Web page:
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Eur Neuropsychopharmacol. 1997 Apr;7 Suppl 1:S3-9; discussion S71-3.

Is there a role for a pure noradrenergic drug in the treatment of depression?

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  • Imperial College of Medicine at St Mary's, London, UK.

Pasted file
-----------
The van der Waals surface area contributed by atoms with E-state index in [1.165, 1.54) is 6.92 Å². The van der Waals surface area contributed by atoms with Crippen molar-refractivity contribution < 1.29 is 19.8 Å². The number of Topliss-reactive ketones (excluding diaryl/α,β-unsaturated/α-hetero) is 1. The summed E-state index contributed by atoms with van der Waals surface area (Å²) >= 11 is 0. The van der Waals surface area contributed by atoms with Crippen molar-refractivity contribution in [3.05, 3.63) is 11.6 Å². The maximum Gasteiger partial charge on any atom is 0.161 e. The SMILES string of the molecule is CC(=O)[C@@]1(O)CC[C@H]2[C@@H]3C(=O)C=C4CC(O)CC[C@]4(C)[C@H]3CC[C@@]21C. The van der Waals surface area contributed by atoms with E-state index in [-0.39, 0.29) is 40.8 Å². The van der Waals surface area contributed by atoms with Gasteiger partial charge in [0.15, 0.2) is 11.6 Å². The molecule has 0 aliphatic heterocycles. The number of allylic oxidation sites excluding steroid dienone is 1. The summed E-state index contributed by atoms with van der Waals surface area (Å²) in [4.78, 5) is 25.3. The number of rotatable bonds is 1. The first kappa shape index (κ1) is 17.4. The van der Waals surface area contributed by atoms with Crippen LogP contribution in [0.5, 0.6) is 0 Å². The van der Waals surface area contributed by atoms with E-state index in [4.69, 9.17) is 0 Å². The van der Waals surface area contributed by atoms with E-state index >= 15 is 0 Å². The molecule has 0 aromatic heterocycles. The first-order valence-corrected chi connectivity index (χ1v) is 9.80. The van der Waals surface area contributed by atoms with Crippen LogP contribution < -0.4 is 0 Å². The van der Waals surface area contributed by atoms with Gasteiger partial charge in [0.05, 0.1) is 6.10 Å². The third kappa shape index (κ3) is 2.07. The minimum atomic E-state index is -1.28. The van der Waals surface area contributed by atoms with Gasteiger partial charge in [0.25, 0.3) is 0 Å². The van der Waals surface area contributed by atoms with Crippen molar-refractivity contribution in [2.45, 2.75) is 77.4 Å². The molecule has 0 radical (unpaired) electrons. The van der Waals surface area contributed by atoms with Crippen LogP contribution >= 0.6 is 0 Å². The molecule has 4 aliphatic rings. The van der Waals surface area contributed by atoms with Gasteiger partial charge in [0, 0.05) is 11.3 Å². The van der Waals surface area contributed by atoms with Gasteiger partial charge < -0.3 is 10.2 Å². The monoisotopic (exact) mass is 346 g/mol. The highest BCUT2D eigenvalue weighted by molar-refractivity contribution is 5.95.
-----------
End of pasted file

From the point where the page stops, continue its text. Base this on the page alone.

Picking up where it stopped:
Depression is thought to result from a dysfunction in the noradrenergic or serotonergic systems. The noradrenergic system appears to be associated with increased drive, whereas the serotonergic system relates more to changes in mood and it is possible that the different symptoms of depression may benefit from drugs acting mainly on one or other of the neurotransmitter systems. A series of studies has shown that interruption of serotonin synthesis compromises the efficacy of serotonin but not noradrenaline reuptake inhibitors, and interruption of noradrenaline synthesis compromises the efficacy of noradrenaline but not serotonin reuptake inhibitors (SSRIs). This suggests that the two classes of drugs owe their activity to functional changes in different neurotransmitter systems. Reboxetine represents a new class of drugs-the selective noradrenaline reuptake inhibitors (NARIs). It acts specifically at noradrenergic sites unlike the non-selective tricyclic antidepressants (TCAs). NARIs have a role in the treatment of depression, either alone or as adjunctive therapy.

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